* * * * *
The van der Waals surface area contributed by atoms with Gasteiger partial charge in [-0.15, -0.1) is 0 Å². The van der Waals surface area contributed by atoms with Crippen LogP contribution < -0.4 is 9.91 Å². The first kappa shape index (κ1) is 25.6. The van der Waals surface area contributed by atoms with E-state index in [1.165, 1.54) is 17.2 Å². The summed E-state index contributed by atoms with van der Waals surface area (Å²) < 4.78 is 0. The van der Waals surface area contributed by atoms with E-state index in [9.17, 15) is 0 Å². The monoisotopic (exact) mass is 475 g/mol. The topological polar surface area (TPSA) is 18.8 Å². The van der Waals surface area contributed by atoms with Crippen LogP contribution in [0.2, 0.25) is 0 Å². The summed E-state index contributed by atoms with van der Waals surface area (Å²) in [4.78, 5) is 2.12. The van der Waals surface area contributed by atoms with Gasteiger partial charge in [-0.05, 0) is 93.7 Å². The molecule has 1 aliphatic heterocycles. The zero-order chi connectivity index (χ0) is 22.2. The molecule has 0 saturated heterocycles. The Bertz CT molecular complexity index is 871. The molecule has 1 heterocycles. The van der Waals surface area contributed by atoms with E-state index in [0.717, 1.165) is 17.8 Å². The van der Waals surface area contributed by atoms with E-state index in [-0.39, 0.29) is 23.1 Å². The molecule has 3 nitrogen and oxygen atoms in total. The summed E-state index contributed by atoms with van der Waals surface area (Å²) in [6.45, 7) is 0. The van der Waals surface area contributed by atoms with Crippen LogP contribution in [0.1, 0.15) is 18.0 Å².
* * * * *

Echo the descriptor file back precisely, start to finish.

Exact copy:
The van der Waals surface area contributed by atoms with Gasteiger partial charge in [-0.15, -0.1) is 0 Å². The van der Waals surface area contributed by atoms with Crippen LogP contribution < -0.4 is 9.91 Å². The first kappa shape index (κ1) is 25.6. The van der Waals surface area contributed by atoms with E-state index in [1.165, 1.54) is 17.2 Å². The summed E-state index contributed by atoms with van der Waals surface area (Å²) < 4.78 is 0. The van der Waals surface area contributed by atoms with E-state index in [9.17, 15) is 0 Å². The monoisotopic (exact) mass is 475 g/mol. The topological polar surface area (TPSA) is 18.8 Å². The van der Waals surface area contributed by atoms with Crippen LogP contribution in [0.2, 0.25) is 0 Å². The summed E-state index contributed by atoms with van der Waals surface area (Å²) in [4.78, 5) is 2.12. The van der Waals surface area contributed by atoms with Gasteiger partial charge in [-0.05, 0) is 93.7 Å². The molecule has 1 aliphatic heterocycles. The zero-order chi connectivity index (χ0) is 22.2. The molecule has 0 saturated heterocycles. The Bertz CT molecular complexity index is 871. The molecule has 1 heterocycles. The van der Waals surface area contributed by atoms with E-state index in [0.717, 1.165) is 17.8 Å². The van der Waals surface area contributed by atoms with E-state index in [-0.39, 0.29) is 23.1 Å². The molecule has 3 nitrogen and oxygen atoms in total. The summed E-state index contributed by atoms with van der Waals surface area (Å²) in [6.45, 7) is 0. The van der Waals surface area contributed by atoms with Crippen LogP contribution in [0.1, 0.15) is 18.0 Å².